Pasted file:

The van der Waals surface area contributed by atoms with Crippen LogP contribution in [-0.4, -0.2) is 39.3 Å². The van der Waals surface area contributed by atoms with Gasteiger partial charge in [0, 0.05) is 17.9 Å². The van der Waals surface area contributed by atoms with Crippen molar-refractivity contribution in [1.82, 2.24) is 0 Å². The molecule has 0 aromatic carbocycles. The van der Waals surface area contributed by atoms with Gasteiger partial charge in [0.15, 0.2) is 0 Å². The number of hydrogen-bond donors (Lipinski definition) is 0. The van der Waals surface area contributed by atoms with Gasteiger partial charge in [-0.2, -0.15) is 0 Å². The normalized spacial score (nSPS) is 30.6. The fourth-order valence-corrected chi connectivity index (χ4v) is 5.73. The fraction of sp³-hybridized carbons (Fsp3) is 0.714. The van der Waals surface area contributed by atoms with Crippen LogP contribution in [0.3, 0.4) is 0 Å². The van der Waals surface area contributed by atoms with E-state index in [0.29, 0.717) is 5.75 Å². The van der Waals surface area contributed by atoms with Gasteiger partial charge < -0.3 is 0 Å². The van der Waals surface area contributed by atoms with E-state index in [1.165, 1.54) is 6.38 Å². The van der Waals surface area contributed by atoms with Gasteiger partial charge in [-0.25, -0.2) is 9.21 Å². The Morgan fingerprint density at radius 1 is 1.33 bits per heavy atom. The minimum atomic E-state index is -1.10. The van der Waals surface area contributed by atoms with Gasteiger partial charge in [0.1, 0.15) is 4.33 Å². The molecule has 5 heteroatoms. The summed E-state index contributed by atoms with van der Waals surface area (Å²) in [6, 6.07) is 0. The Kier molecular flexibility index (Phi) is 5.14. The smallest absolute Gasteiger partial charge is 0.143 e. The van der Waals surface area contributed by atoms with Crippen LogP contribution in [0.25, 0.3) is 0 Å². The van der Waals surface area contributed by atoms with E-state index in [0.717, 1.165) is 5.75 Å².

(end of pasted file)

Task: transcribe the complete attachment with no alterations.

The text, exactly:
The van der Waals surface area contributed by atoms with Crippen LogP contribution in [-0.4, -0.2) is 39.3 Å². The van der Waals surface area contributed by atoms with Gasteiger partial charge in [0, 0.05) is 17.9 Å². The van der Waals surface area contributed by atoms with Crippen molar-refractivity contribution in [1.82, 2.24) is 0 Å². The molecule has 0 aromatic carbocycles. The van der Waals surface area contributed by atoms with Gasteiger partial charge in [0.15, 0.2) is 0 Å². The number of hydrogen-bond donors (Lipinski definition) is 0. The van der Waals surface area contributed by atoms with Gasteiger partial charge in [-0.2, -0.15) is 0 Å². The normalized spacial score (nSPS) is 30.6. The fourth-order valence-corrected chi connectivity index (χ4v) is 5.73. The fraction of sp³-hybridized carbons (Fsp3) is 0.714. The van der Waals surface area contributed by atoms with Crippen LogP contribution in [0.3, 0.4) is 0 Å². The van der Waals surface area contributed by atoms with E-state index in [0.29, 0.717) is 5.75 Å². The van der Waals surface area contributed by atoms with Gasteiger partial charge < -0.3 is 0 Å². The van der Waals surface area contributed by atoms with E-state index in [1.165, 1.54) is 6.38 Å². The van der Waals surface area contributed by atoms with Gasteiger partial charge in [-0.25, -0.2) is 9.21 Å². The Morgan fingerprint density at radius 1 is 1.33 bits per heavy atom. The minimum atomic E-state index is -1.10. The van der Waals surface area contributed by atoms with Gasteiger partial charge in [0.1, 0.15) is 4.33 Å². The molecule has 5 heteroatoms. The summed E-state index contributed by atoms with van der Waals surface area (Å²) in [6, 6.07) is 0. The Kier molecular flexibility index (Phi) is 5.14. The smallest absolute Gasteiger partial charge is 0.143 e. The van der Waals surface area contributed by atoms with Crippen LogP contribution in [0.25, 0.3) is 0 Å². The van der Waals surface area contributed by atoms with E-state index in [0.717, 1.165) is 5.75 Å².